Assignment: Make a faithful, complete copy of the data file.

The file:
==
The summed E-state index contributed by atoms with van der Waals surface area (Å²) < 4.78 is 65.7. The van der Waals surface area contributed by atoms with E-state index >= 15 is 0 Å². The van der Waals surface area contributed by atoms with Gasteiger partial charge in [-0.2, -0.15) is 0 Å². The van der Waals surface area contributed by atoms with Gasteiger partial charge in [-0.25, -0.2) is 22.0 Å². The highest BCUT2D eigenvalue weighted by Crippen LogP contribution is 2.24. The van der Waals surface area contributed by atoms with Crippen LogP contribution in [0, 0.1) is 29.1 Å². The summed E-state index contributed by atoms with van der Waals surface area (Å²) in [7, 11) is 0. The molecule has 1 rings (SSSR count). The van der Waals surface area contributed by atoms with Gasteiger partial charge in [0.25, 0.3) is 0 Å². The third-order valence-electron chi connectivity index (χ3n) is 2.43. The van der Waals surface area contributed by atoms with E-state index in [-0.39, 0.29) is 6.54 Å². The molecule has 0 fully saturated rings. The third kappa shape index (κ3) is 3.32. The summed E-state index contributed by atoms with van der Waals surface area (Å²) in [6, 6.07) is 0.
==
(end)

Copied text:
The summed E-state index contributed by atoms with van der Waals surface area (Å²) < 4.78 is 65.7. The van der Waals surface area contributed by atoms with E-state index >= 15 is 0 Å². The van der Waals surface area contributed by atoms with Gasteiger partial charge in [-0.2, -0.15) is 0 Å². The van der Waals surface area contributed by atoms with Gasteiger partial charge in [-0.25, -0.2) is 22.0 Å². The highest BCUT2D eigenvalue weighted by Crippen LogP contribution is 2.24. The van der Waals surface area contributed by atoms with Crippen LogP contribution in [0, 0.1) is 29.1 Å². The summed E-state index contributed by atoms with van der Waals surface area (Å²) in [7, 11) is 0. The molecule has 1 rings (SSSR count). The van der Waals surface area contributed by atoms with Gasteiger partial charge in [0.25, 0.3) is 0 Å². The third-order valence-electron chi connectivity index (χ3n) is 2.43. The van der Waals surface area contributed by atoms with E-state index in [-0.39, 0.29) is 6.54 Å². The molecule has 0 fully saturated rings. The third kappa shape index (κ3) is 3.32. The summed E-state index contributed by atoms with van der Waals surface area (Å²) in [6, 6.07) is 0.